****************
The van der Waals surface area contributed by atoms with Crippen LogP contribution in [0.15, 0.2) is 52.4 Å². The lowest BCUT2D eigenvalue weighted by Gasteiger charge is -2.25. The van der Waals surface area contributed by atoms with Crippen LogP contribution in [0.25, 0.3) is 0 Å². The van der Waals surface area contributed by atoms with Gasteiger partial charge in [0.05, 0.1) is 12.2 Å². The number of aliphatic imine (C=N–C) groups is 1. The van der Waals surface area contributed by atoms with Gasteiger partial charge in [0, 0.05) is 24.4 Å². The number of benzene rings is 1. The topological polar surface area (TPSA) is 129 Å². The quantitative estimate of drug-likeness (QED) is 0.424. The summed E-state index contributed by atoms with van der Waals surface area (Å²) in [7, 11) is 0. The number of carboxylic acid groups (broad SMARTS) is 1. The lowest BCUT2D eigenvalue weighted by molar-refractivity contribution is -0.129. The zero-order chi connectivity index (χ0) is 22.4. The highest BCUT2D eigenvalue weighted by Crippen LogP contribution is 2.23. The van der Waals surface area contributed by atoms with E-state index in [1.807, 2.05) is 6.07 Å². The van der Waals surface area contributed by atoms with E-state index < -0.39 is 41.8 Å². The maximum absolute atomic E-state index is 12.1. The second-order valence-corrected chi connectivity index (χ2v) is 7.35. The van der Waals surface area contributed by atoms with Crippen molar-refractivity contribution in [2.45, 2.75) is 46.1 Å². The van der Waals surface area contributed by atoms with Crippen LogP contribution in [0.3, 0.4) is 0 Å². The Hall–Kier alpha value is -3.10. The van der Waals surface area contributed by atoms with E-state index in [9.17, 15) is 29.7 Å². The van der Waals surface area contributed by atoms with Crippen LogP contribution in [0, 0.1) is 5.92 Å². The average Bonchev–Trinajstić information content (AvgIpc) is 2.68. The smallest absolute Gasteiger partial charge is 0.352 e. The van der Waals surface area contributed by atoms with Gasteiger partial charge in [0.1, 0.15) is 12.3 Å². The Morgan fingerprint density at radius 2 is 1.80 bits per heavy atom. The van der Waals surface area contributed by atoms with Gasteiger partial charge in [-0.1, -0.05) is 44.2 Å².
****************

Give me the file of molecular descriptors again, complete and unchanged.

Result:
The van der Waals surface area contributed by atoms with Crippen LogP contribution in [0.15, 0.2) is 52.4 Å². The lowest BCUT2D eigenvalue weighted by Gasteiger charge is -2.25. The van der Waals surface area contributed by atoms with Crippen LogP contribution in [0.25, 0.3) is 0 Å². The van der Waals surface area contributed by atoms with Gasteiger partial charge in [0.05, 0.1) is 12.2 Å². The number of aliphatic imine (C=N–C) groups is 1. The van der Waals surface area contributed by atoms with Gasteiger partial charge in [0, 0.05) is 24.4 Å². The number of benzene rings is 1. The topological polar surface area (TPSA) is 129 Å². The quantitative estimate of drug-likeness (QED) is 0.424. The summed E-state index contributed by atoms with van der Waals surface area (Å²) in [7, 11) is 0. The number of carboxylic acid groups (broad SMARTS) is 1. The lowest BCUT2D eigenvalue weighted by molar-refractivity contribution is -0.129. The zero-order chi connectivity index (χ0) is 22.4. The highest BCUT2D eigenvalue weighted by Crippen LogP contribution is 2.23. The van der Waals surface area contributed by atoms with E-state index in [1.807, 2.05) is 6.07 Å². The van der Waals surface area contributed by atoms with E-state index < -0.39 is 41.8 Å². The maximum absolute atomic E-state index is 12.1. The second-order valence-corrected chi connectivity index (χ2v) is 7.35. The van der Waals surface area contributed by atoms with Crippen molar-refractivity contribution in [2.45, 2.75) is 46.1 Å². The van der Waals surface area contributed by atoms with Crippen LogP contribution in [0.3, 0.4) is 0 Å². The Hall–Kier alpha value is -3.10. The van der Waals surface area contributed by atoms with E-state index in [9.17, 15) is 29.7 Å². The van der Waals surface area contributed by atoms with Crippen LogP contribution in [0, 0.1) is 5.92 Å². The average Bonchev–Trinajstić information content (AvgIpc) is 2.68. The smallest absolute Gasteiger partial charge is 0.352 e. The van der Waals surface area contributed by atoms with Gasteiger partial charge in [0.1, 0.15) is 12.3 Å². The Morgan fingerprint density at radius 2 is 1.80 bits per heavy atom. The van der Waals surface area contributed by atoms with Gasteiger partial charge in [-0.1, -0.05) is 44.2 Å².